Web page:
Charles Wilfred Orr (1893-1976)
Five Songs from ‘A Shropshire Lad’: With rue my heart is laden, This time of year, Oh, when I was in love with you, Is my team ploughing?, On your midnight pallet lying (1924-6) Plucking the rushes (1921) Four Songs: Bahnhofstrasse; Requiem, The time of roses, Since thou, O fondest and truest, (1932-57) Hymn before sleep (1953) While summer on is sleeping (1953) The lads in their hundreds (1936) The Isle of Portland (1938) '1887' (?) In valleys green and still (1952) Three Songs from ‘A Shropshire Lad’: Into my heart an air that kills, Westward on the high-hilled plains, Oh see how thick the goldcup flowers (1935-29)
Mark Stone (baritone) Simon Lepper (piano)
Stone Records 5060192780192
It does not seem long ago since I reviewed Volume 1 of this most desirable CD production. In fact, it was only March of this year. I am delighted that the second volume has followed so rapidly: often these projects get a wee bit bogged down in cash-flow matters and time scales. However, the present CD concludes what is an exceptionally valuable and important programme of English song. Let us be honest: if C.W. Orr had been called ‘Henri Duparc’ there would probably have been over a hundred discs devoted to his music. As it is, there are only odd songs in remote corners of song recital CDs. The ‘Complete Songs of C.W. Orr’ will probably be the one and only ‘complete’ survey of Orr’s vocal music in my lifetime. Yet these songs are not only important, they are (often) beautiful examples of the genre.
Twelve out of nineteen songs are settings of texts by Alfred Edward Housman. The disc opens with the important Five Songs from ‘A Shropshire Lad.’ These include ‘With rue my heart is laden’, ‘This time of year’, ‘Oh, when I was in love with you’, ‘Is my team ploughing’ and ‘On your midnight pallet lying’. These were composed between 1924-26 and were published a couple of years later. However, they were not issued as a collection until 1959. It is fair to say they are not a ‘song-cycle’ but a set of songs that benefit being sung together and in the order presented.
Perhaps the finest song in this group is ‘Is my team ploughing?’ It is hard to forget the R.V.W. and Butterworth settings of this text; however, Orr does not try to parody these. There is always a danger that this poem can sound a little banal – especially with the line ‘The goal stands up, the keeper/Stands up to keep the goal’ eschewed by Vaughan Williams. Orr has managed to create a sound world that explores the depth of the poem rather than the detail.
The other song that stood out for me was ‘On your midnight pallet lying’ which reflects the thoughts of a young man about to leave his lover and join his comrades setting out for war. Its mood sums up the depressing thoughts of the soldier.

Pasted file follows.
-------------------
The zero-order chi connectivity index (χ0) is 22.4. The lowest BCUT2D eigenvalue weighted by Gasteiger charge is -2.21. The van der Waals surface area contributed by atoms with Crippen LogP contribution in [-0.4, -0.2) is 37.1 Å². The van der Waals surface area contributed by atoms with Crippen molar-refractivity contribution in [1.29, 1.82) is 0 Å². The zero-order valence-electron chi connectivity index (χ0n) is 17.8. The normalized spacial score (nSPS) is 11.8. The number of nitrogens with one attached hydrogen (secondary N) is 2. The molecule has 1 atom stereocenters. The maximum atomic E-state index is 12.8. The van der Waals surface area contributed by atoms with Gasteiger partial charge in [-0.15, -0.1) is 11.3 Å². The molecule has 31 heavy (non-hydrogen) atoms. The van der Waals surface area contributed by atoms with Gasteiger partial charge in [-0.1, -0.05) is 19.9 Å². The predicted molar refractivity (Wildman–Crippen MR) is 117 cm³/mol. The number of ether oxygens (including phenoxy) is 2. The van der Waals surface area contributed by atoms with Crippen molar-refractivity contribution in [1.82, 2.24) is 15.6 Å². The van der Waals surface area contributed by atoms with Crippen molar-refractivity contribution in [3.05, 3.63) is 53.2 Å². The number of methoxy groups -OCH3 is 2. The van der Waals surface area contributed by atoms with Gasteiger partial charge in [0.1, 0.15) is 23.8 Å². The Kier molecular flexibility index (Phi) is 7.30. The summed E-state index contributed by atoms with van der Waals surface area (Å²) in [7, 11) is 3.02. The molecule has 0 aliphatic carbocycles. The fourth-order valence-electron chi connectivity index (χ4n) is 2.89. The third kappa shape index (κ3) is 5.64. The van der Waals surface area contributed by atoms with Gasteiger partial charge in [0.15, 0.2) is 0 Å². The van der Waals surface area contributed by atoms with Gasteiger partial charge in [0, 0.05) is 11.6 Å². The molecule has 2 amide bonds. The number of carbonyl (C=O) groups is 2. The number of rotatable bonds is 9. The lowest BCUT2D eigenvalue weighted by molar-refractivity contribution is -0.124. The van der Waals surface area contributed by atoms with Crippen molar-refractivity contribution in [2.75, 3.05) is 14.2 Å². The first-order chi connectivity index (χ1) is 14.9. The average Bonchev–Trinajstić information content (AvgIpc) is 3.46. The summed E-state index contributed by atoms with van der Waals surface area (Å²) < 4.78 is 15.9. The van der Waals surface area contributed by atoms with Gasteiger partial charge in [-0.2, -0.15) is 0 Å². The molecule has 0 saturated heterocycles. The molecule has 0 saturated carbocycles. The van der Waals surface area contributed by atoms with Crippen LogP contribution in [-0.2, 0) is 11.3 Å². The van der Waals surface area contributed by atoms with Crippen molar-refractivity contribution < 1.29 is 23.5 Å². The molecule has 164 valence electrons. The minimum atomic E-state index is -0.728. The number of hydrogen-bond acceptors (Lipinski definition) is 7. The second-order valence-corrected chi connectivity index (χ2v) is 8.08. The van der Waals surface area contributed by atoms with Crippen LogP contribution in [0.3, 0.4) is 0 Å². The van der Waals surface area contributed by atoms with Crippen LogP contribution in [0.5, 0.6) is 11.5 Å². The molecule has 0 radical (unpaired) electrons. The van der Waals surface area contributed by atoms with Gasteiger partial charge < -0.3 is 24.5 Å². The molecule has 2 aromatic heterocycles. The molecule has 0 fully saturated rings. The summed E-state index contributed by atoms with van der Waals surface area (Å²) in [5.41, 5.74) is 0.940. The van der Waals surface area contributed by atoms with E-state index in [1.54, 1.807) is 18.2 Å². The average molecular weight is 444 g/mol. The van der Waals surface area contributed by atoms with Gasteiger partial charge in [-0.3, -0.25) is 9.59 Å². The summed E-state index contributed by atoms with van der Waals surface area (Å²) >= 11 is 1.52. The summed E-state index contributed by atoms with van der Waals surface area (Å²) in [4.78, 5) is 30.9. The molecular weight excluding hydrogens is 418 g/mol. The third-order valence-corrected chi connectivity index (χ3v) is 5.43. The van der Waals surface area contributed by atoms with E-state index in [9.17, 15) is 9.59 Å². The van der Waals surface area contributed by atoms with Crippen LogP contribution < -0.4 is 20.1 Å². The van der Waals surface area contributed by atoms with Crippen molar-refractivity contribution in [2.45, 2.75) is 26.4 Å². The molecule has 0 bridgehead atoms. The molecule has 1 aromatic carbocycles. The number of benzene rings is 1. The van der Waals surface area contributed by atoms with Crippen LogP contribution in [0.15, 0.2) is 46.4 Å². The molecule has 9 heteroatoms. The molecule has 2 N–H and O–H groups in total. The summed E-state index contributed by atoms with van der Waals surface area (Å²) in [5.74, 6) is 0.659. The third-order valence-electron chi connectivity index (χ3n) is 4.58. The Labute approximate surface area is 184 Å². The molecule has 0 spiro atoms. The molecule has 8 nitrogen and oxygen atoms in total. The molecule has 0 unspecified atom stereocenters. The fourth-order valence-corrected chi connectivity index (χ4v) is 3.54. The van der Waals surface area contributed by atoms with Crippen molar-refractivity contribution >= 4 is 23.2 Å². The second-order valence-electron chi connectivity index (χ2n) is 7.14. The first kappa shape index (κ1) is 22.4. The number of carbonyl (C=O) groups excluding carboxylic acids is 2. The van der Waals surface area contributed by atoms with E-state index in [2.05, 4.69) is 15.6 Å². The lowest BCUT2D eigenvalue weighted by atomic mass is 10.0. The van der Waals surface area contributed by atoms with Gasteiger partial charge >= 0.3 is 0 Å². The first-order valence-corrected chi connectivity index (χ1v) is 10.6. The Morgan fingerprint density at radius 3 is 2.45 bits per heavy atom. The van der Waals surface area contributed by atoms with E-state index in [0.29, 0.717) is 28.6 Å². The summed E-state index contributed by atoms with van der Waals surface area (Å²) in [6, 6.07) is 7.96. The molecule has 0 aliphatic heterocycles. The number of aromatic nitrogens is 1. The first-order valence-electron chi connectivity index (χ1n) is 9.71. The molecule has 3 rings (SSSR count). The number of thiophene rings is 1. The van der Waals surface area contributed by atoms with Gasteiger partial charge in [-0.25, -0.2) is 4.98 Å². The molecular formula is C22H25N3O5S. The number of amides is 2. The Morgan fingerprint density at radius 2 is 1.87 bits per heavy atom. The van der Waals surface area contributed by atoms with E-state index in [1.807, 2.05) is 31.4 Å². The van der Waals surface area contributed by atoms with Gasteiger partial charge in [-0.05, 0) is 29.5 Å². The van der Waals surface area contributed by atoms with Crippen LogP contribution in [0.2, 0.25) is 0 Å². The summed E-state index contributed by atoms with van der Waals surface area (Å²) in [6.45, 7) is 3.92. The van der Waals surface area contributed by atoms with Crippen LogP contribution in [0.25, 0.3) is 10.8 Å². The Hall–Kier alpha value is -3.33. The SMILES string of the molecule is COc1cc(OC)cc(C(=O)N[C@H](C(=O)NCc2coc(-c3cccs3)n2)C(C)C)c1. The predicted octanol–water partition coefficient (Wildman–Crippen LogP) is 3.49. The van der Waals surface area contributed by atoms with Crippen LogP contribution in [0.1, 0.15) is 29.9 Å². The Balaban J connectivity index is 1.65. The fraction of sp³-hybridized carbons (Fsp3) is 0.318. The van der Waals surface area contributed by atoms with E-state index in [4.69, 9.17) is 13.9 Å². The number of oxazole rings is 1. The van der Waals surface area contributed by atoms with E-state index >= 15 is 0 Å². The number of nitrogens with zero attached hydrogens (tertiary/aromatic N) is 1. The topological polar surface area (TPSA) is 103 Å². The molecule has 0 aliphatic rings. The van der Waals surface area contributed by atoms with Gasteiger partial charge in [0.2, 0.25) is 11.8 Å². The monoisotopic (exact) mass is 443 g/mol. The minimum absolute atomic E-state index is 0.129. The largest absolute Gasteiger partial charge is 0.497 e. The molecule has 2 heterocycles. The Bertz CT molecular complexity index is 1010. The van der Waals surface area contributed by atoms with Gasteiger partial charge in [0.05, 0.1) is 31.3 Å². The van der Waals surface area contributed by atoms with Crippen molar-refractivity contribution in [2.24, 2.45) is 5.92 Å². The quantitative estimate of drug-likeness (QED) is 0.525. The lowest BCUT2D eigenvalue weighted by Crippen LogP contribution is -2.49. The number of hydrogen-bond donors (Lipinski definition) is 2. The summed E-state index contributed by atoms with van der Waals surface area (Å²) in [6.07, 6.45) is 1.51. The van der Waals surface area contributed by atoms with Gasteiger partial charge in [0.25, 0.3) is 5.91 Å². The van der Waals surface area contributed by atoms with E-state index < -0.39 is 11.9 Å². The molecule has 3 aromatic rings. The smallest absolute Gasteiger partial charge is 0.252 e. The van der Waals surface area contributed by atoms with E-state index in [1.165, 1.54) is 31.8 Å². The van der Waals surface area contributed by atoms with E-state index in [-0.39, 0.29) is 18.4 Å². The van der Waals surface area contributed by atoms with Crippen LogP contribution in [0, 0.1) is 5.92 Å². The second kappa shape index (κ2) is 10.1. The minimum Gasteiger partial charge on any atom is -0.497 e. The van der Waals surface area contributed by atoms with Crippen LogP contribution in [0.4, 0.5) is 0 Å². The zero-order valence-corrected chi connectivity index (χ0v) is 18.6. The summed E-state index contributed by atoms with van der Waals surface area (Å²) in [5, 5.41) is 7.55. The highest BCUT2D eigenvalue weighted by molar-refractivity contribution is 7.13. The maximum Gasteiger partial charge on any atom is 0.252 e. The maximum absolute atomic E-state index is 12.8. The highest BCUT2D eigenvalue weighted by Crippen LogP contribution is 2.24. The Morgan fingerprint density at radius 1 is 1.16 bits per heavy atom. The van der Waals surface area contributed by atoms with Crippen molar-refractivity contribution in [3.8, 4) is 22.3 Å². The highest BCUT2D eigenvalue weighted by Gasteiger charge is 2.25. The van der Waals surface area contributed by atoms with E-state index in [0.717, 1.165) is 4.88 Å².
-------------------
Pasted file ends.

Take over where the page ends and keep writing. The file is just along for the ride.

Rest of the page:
Arthur Waley was a well-known ‘Orientalist’ who taught himself Japanese and Chinese. He published many books including a number of volumes of poetry in translation. ‘Plucking the Rushes’ was first published in the 1918 collection of 170 Chinese Poems. The song is remarkable for its attractive melody and unexpected chromatic twists. The setting is Orr’s earliest surviving song.
For his ‘Four Songs’ (1959) Orr turned his attention to a wide variety of poets. The first is ‘Banhofstrasse’ by James Joyce (1882-1941). This was the composer’s contribution to the ‘Joyce Book’ which were settings by various hands of 13 poems from the poet’s volume Pomes Pennyeach. Joyce suffered from his first attack of glaucoma on Zurich’s Bahnhofstrasse. The poem is a reaction to a realisation that ‘youth was behind him, but that he had yet to obtain the sagacity of old age.’ This, to my mind this is one of the best of Orr’s songs: it is an ideal musical evocation of the poem’s sentiment.
Helen Waddell (1889-1965) is justly famous for her translation of ‘Medieval Latin Lyrics’ published in 1929 and still in print. The liner notes point out that the words ‘Take, him, earth for cherishing’ are best-known in Herbert Howells’ choral setting in memory of John F. Kennedy. However, Orr’s 1954 song is equally moving and once again reflects on the the composer’s sense of his own mortality. This is a powerful song that is both introverted and lugubrious. The original Latin text was written by the Christian poet Prudentius.
Thomas Hood (1799-1845) provides the words for ‘The time of rose.’ It is one of the more optimistic settings on this CD, although the words can be interpreted as being more depressing than the music would suggest.
Robert Bridges (1844-1930) is a poet who is largely ignored today, in spite of the fact he was Poet Laureate. ‘Since thou, O fondest and truest’ was Orr’s final song. I must admit that it is hard work to listen to: I would love to be able to appreciate and enjoy this work being the composer’s last ‘word’ on song-composition; however, I find it too miserable and dirge-like.